Don't-Miss Storage Stories
Thanks to a timely software update, Apple's Time Capsule is an easy-to-use backup appliance that provides speedy wireless network access while keeping your data safe.
Time Machine’s polished user interface will instantly grab the attention of anyone who has struggled with the staid backup offerings thus far available for the Mac. Of course, this powerful backup engine is of little use unless you supplement your Leopard upgrade with a massive amount of new hard-drive space. To help you with that task, we’ve reviewed seven worthy contenders for getting your backups in gear.
The combination of features, compact design, good performance, and price make My Book Studio Edition (1TB) worth a look if you’re thinking of adding more external storage to your Mac.
Although the Buffalo DriveStation TurboUSB (750GB) offers just a single USB port and lacks the designer looks of certain other external drives, its value and price make it a solid candidate for your backup needs.
While the drive no speed demon, the Maxtor OneTouch 4 Plus’s attractive styling and encryption features make it worthy of consideration.
With four different types of connectors from which to choose, Iomega’s UltraMax 750GB offers maximum flexibility for those who need it—and it does so at a very respectable price.
If you’re serious about backing up your data, the WiebeTech RTX100-SJ makes shuffling among multiple drive mechanisms much easier. But at $527 it’s no bargain.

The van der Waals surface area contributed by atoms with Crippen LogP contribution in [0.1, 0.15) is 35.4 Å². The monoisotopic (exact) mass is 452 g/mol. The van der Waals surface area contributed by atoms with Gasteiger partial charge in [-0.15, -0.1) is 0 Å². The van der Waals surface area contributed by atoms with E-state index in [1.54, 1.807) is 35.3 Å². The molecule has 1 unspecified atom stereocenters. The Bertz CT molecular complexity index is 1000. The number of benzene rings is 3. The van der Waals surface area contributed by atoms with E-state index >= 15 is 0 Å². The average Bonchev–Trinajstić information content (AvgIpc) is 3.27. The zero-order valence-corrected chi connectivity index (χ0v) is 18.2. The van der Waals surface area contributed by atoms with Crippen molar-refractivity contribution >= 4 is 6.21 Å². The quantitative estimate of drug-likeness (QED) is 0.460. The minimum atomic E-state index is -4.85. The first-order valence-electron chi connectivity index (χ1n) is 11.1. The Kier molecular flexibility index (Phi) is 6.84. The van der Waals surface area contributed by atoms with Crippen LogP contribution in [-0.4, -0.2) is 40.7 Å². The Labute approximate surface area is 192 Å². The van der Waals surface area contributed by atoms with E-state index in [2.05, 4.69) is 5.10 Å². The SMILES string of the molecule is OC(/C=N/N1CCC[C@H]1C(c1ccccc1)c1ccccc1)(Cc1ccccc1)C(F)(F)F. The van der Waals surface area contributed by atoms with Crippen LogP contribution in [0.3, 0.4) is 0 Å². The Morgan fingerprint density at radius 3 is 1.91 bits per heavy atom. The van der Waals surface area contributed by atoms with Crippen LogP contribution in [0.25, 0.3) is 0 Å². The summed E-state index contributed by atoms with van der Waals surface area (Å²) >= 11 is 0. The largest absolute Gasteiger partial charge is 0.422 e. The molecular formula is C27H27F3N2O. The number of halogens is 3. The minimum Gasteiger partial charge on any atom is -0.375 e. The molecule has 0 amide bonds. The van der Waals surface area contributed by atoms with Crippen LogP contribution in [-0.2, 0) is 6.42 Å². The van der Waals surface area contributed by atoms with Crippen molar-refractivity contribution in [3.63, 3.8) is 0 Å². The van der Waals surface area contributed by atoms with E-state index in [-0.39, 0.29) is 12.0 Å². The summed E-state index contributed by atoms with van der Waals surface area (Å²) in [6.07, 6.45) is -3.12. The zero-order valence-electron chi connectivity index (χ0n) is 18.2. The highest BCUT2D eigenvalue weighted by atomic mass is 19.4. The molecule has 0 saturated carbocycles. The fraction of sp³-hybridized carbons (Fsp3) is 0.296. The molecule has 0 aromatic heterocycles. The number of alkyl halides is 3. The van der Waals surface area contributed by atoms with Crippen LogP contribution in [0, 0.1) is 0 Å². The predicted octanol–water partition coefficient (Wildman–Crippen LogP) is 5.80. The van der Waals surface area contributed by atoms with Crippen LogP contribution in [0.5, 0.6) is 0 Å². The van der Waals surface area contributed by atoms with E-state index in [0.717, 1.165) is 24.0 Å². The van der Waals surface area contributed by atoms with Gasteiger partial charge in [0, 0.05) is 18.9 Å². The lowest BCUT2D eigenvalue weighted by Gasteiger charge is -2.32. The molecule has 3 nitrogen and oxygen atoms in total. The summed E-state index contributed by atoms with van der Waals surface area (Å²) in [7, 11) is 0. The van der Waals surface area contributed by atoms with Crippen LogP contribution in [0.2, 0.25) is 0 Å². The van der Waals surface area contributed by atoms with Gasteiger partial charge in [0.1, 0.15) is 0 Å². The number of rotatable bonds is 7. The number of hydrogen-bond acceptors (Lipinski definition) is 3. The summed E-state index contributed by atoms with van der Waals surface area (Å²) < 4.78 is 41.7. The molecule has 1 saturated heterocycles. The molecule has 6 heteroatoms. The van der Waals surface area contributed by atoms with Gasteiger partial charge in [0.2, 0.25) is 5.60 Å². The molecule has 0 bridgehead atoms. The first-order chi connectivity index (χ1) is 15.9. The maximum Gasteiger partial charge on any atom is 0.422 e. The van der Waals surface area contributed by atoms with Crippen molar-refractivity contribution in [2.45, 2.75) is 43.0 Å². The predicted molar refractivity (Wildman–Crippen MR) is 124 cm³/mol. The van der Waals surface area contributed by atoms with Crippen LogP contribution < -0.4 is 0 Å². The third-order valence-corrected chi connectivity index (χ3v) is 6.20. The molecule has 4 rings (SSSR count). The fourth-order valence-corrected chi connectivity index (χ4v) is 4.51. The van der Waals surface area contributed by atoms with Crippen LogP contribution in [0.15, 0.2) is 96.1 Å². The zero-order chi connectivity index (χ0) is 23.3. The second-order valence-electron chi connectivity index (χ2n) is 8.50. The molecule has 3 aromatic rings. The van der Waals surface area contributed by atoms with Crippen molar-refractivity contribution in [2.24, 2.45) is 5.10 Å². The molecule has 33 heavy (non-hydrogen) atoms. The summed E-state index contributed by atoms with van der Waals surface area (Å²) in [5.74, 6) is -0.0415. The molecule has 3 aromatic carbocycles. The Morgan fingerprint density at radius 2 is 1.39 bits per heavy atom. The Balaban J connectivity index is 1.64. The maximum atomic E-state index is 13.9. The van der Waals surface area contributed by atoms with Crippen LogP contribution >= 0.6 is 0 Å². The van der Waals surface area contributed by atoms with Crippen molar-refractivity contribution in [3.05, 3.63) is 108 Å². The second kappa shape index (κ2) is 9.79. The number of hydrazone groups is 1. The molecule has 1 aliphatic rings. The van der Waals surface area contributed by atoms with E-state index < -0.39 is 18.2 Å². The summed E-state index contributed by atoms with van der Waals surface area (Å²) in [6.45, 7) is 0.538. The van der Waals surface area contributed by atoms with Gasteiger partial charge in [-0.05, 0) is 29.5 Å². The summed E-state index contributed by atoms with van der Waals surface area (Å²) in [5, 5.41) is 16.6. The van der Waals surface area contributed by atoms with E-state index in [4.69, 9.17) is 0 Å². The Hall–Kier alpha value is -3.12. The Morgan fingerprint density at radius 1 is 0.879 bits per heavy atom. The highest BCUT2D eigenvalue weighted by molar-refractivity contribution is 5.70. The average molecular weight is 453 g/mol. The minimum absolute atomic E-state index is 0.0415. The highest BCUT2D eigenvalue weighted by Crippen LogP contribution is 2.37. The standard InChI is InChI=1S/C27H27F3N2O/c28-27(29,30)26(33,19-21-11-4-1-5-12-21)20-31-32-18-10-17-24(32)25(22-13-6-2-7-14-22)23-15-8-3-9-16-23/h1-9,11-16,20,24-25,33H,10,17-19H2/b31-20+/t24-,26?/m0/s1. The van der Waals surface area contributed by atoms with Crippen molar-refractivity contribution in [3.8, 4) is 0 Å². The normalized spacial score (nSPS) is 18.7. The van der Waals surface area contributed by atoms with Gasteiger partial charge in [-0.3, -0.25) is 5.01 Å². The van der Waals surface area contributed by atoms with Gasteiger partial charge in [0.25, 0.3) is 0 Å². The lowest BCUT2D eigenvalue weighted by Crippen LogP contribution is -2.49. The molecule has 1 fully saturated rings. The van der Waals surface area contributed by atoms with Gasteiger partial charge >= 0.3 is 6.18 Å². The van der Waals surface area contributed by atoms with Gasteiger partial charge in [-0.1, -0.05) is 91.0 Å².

Despite a few rough edges, the SimpleDrive represents a good overall value. It packs a large amount of storage into a petite, classy-looking package, though the USB-only design limits its performance.
The Mercury Elite-AL Pro (1TB) certainly delivers on performance and versatility, but it’s also fairly pricey. If you’re hoping to save a little cash, you might want to look elsewhere.
The concept of instant and automatic backups is a good one. But LifeAgent 2.1 needs significant work, especially in the area of file restoration, to contend with the likes of Time Machine.
If you’re in an environment where you routinely share large data files with others, then look elsewhere. However, if you’re after a safe and easy personal backup solution, the Drobo is an attractive solution.
Dan Frakes replaces his MacBook Pro's optical drive with a second hard drive.
The Missing Sync for BlackBerry 1.0.1 certainly has room for improvement—it needs e-mail synchronization, Bluetooth support, and profile automation, to begin with—but it’s light years ahead of the free option.
Although offering decent performance and a reasonable feature set, nothing short of a superb software bundle could justify the $100 disparity between the ToughTech XE Quad 500GB and comparable drives from other vendors. But since the ToughTech includes no extras, such as bundled software, a better deal may be had elsewhere.
If you’ve outgrown your current storage and need to expand, consider the Mercury Elite-AL Pro Quad 500GB. Its quiet operation, good performance, and software bundle will make it a welcome addition to your desktop.